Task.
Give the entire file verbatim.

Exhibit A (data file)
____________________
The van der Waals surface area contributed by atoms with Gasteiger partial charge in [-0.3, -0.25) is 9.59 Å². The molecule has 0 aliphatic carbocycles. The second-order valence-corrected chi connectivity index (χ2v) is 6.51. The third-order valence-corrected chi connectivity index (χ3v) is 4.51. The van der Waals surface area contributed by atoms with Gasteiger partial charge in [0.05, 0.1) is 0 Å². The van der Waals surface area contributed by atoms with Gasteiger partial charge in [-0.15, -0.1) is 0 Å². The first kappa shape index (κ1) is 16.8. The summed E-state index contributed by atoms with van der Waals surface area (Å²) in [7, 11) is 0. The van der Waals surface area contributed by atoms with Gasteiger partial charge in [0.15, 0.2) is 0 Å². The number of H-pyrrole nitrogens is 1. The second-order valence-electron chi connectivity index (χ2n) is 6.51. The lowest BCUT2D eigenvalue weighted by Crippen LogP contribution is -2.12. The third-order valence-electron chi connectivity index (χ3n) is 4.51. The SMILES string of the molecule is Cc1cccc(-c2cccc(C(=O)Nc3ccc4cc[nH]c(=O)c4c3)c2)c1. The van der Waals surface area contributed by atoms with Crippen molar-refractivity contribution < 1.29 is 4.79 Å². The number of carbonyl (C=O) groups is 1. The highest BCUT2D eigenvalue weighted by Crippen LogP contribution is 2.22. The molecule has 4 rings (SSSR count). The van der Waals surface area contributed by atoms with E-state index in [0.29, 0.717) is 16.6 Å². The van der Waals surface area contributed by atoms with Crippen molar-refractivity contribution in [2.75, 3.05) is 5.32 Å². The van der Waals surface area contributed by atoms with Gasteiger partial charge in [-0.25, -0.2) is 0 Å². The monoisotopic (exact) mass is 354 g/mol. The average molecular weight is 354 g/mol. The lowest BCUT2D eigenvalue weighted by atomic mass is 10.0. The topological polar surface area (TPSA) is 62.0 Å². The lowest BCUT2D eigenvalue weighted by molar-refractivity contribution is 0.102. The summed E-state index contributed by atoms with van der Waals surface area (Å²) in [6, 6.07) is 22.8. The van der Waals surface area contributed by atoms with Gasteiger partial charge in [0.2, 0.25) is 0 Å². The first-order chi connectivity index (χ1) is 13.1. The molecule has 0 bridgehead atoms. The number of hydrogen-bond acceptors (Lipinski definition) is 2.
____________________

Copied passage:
The van der Waals surface area contributed by atoms with Gasteiger partial charge in [-0.3, -0.25) is 9.59 Å². The molecule has 0 aliphatic carbocycles. The second-order valence-corrected chi connectivity index (χ2v) is 6.51. The third-order valence-corrected chi connectivity index (χ3v) is 4.51. The van der Waals surface area contributed by atoms with Gasteiger partial charge in [0.05, 0.1) is 0 Å². The van der Waals surface area contributed by atoms with Gasteiger partial charge in [-0.15, -0.1) is 0 Å². The first kappa shape index (κ1) is 16.8. The summed E-state index contributed by atoms with van der Waals surface area (Å²) in [7, 11) is 0. The van der Waals surface area contributed by atoms with Gasteiger partial charge in [0.15, 0.2) is 0 Å². The number of H-pyrrole nitrogens is 1. The second-order valence-electron chi connectivity index (χ2n) is 6.51. The lowest BCUT2D eigenvalue weighted by Crippen LogP contribution is -2.12. The third-order valence-electron chi connectivity index (χ3n) is 4.51. The SMILES string of the molecule is Cc1cccc(-c2cccc(C(=O)Nc3ccc4cc[nH]c(=O)c4c3)c2)c1. The van der Waals surface area contributed by atoms with Crippen molar-refractivity contribution < 1.29 is 4.79 Å². The number of carbonyl (C=O) groups is 1. The highest BCUT2D eigenvalue weighted by Crippen LogP contribution is 2.22. The molecule has 4 rings (SSSR count). The van der Waals surface area contributed by atoms with E-state index in [0.29, 0.717) is 16.6 Å². The van der Waals surface area contributed by atoms with Crippen molar-refractivity contribution in [2.75, 3.05) is 5.32 Å². The van der Waals surface area contributed by atoms with Gasteiger partial charge in [-0.25, -0.2) is 0 Å². The monoisotopic (exact) mass is 354 g/mol. The average molecular weight is 354 g/mol. The lowest BCUT2D eigenvalue weighted by atomic mass is 10.0. The topological polar surface area (TPSA) is 62.0 Å². The lowest BCUT2D eigenvalue weighted by molar-refractivity contribution is 0.102. The summed E-state index contributed by atoms with van der Waals surface area (Å²) in [6, 6.07) is 22.8. The van der Waals surface area contributed by atoms with Gasteiger partial charge in [0.2, 0.25) is 0 Å². The first-order chi connectivity index (χ1) is 13.1. The molecule has 0 bridgehead atoms. The number of hydrogen-bond acceptors (Lipinski definition) is 2.